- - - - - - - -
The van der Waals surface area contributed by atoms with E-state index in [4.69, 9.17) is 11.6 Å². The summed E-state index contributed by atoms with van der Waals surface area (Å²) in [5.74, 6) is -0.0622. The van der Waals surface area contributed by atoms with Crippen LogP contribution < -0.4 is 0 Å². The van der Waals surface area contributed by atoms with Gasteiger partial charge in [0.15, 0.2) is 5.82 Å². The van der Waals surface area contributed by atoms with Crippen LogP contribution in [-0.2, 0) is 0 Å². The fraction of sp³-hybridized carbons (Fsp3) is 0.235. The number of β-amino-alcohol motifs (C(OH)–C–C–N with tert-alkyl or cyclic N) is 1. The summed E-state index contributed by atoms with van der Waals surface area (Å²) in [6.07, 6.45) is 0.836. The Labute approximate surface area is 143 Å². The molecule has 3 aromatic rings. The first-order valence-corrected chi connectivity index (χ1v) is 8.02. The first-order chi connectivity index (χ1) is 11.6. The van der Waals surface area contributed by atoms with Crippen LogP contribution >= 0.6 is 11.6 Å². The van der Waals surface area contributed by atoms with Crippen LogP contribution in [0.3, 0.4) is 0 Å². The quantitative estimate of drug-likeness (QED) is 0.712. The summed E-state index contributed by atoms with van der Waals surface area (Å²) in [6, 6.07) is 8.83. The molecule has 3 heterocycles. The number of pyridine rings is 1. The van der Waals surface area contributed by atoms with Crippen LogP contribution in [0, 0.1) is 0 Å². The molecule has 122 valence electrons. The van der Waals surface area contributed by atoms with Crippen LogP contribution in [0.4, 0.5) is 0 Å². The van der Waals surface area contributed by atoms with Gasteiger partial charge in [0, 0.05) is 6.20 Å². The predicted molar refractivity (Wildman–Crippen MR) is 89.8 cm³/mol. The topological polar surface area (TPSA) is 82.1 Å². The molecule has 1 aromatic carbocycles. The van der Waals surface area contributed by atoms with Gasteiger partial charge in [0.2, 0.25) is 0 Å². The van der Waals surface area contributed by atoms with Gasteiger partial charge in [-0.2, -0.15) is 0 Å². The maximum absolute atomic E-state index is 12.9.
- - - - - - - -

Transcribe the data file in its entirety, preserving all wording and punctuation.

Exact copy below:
The van der Waals surface area contributed by atoms with E-state index in [4.69, 9.17) is 11.6 Å². The summed E-state index contributed by atoms with van der Waals surface area (Å²) in [5.74, 6) is -0.0622. The van der Waals surface area contributed by atoms with Crippen LogP contribution < -0.4 is 0 Å². The van der Waals surface area contributed by atoms with Gasteiger partial charge in [0.15, 0.2) is 5.82 Å². The van der Waals surface area contributed by atoms with Crippen LogP contribution in [-0.2, 0) is 0 Å². The fraction of sp³-hybridized carbons (Fsp3) is 0.235. The number of β-amino-alcohol motifs (C(OH)–C–C–N with tert-alkyl or cyclic N) is 1. The summed E-state index contributed by atoms with van der Waals surface area (Å²) in [6.07, 6.45) is 0.836. The Labute approximate surface area is 143 Å². The molecule has 3 aromatic rings. The first-order valence-corrected chi connectivity index (χ1v) is 8.02. The first-order chi connectivity index (χ1) is 11.6. The van der Waals surface area contributed by atoms with Crippen LogP contribution >= 0.6 is 11.6 Å². The van der Waals surface area contributed by atoms with Crippen LogP contribution in [0.3, 0.4) is 0 Å². The quantitative estimate of drug-likeness (QED) is 0.712. The summed E-state index contributed by atoms with van der Waals surface area (Å²) in [6, 6.07) is 8.83. The molecule has 3 heterocycles. The number of pyridine rings is 1. The van der Waals surface area contributed by atoms with Crippen LogP contribution in [0, 0.1) is 0 Å². The molecule has 122 valence electrons. The van der Waals surface area contributed by atoms with Crippen LogP contribution in [0.4, 0.5) is 0 Å². The van der Waals surface area contributed by atoms with Gasteiger partial charge in [0, 0.05) is 6.20 Å². The predicted molar refractivity (Wildman–Crippen MR) is 89.8 cm³/mol. The topological polar surface area (TPSA) is 82.1 Å². The molecule has 1 aromatic carbocycles. The van der Waals surface area contributed by atoms with Gasteiger partial charge in [0.2, 0.25) is 0 Å². The van der Waals surface area contributed by atoms with Gasteiger partial charge in [-0.2, -0.15) is 0 Å². The maximum absolute atomic E-state index is 12.9.